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J Autism Dev Disord. 2012 Apr;42(4):499-511. doi: 10.1007/s10803-011-1264-3.

Acoustic and perceptual measurement of expressive prosody in high-functioning autism: increased pitch range and what it means to listeners.

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  • 1School of Communication Sciences and Disorders, McGill University, 1266 Pine Avenue West, Montreal, QC H3G 1A8, Canada.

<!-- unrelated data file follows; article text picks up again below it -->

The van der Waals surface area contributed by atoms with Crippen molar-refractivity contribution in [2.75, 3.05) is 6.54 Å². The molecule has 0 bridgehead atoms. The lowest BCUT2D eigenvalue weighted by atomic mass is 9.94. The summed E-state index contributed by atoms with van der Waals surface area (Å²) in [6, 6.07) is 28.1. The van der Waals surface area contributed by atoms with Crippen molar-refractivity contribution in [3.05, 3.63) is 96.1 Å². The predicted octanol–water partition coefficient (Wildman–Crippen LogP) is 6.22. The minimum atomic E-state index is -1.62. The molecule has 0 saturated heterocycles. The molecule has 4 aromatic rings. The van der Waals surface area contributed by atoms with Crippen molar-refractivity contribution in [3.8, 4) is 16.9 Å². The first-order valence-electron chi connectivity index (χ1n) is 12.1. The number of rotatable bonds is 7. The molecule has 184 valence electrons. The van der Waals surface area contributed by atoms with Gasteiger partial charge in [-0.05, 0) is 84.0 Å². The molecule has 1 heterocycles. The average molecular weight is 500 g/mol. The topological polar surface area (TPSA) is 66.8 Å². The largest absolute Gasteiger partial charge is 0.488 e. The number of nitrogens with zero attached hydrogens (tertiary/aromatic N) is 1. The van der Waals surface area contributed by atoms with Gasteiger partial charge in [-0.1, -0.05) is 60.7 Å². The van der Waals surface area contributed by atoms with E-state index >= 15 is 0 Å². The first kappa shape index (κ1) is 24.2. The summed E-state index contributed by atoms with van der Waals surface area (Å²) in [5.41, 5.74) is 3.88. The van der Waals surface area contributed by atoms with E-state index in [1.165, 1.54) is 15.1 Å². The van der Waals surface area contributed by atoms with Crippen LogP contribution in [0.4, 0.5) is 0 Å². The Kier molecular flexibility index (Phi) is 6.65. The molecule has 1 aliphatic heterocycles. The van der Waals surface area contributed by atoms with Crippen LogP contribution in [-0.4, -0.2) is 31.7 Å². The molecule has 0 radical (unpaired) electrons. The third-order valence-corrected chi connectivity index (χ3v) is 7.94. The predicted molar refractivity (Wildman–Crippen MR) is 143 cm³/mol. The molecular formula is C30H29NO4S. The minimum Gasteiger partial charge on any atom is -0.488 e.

Are there consistent markers of atypical prosody in speakers with high functioning autism (HFA) compared to typically-developing speakers? We examined: (1) acoustic measurements of pitch range, mean pitch and speech rate in conversation, (2) perceptual ratings of conversation for these features and overall prosody, and (3) acoustic measurements of speech from a structured task. Increased pitch range was found in speakers with HFA during both conversation and structured communication. In global ratings listeners rated speakers with HFA as having atypical prosody. Although the HFA group demonstrated increased acoustic pitch range, listeners did not rate speakers with HFA as having increased pitch variation. We suggest that the quality of pitch variation used by speakers with HFA was non-conventional and thus not registered as such by listeners.

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